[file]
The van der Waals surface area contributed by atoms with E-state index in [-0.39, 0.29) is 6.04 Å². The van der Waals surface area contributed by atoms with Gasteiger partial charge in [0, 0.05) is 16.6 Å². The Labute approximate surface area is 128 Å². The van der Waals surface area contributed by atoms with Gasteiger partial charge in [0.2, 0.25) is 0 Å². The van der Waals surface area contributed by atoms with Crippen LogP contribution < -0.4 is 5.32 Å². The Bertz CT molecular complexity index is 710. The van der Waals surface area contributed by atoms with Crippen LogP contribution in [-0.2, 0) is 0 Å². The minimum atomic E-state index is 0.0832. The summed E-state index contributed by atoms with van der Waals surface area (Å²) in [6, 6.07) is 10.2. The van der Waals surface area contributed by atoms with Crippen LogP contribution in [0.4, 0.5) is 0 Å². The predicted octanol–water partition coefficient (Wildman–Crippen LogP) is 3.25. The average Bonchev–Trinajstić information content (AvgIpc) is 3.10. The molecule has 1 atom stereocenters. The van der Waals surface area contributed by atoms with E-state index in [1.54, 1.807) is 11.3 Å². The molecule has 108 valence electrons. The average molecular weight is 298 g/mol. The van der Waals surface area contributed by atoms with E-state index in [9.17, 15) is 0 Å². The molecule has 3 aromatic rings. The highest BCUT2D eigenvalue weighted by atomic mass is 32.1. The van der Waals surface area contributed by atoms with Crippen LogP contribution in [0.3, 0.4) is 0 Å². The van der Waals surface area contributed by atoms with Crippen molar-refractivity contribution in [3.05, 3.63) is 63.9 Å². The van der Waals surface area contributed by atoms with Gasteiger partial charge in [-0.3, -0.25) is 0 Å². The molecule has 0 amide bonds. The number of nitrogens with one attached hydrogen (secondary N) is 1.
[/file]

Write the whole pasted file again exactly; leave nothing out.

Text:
The van der Waals surface area contributed by atoms with E-state index in [-0.39, 0.29) is 6.04 Å². The van der Waals surface area contributed by atoms with Gasteiger partial charge in [0, 0.05) is 16.6 Å². The Labute approximate surface area is 128 Å². The van der Waals surface area contributed by atoms with Gasteiger partial charge in [0.2, 0.25) is 0 Å². The van der Waals surface area contributed by atoms with Crippen LogP contribution < -0.4 is 5.32 Å². The Bertz CT molecular complexity index is 710. The van der Waals surface area contributed by atoms with Crippen LogP contribution in [-0.2, 0) is 0 Å². The minimum atomic E-state index is 0.0832. The summed E-state index contributed by atoms with van der Waals surface area (Å²) in [6, 6.07) is 10.2. The van der Waals surface area contributed by atoms with Crippen LogP contribution in [0.4, 0.5) is 0 Å². The predicted octanol–water partition coefficient (Wildman–Crippen LogP) is 3.25. The average Bonchev–Trinajstić information content (AvgIpc) is 3.10. The molecule has 1 atom stereocenters. The van der Waals surface area contributed by atoms with E-state index in [1.54, 1.807) is 11.3 Å². The molecule has 108 valence electrons. The average molecular weight is 298 g/mol. The van der Waals surface area contributed by atoms with E-state index in [9.17, 15) is 0 Å². The molecule has 3 aromatic rings. The highest BCUT2D eigenvalue weighted by atomic mass is 32.1. The van der Waals surface area contributed by atoms with Crippen LogP contribution in [0.3, 0.4) is 0 Å². The van der Waals surface area contributed by atoms with Crippen molar-refractivity contribution in [3.05, 3.63) is 63.9 Å². The van der Waals surface area contributed by atoms with Gasteiger partial charge in [-0.3, -0.25) is 0 Å². The molecule has 0 amide bonds. The number of nitrogens with one attached hydrogen (secondary N) is 1.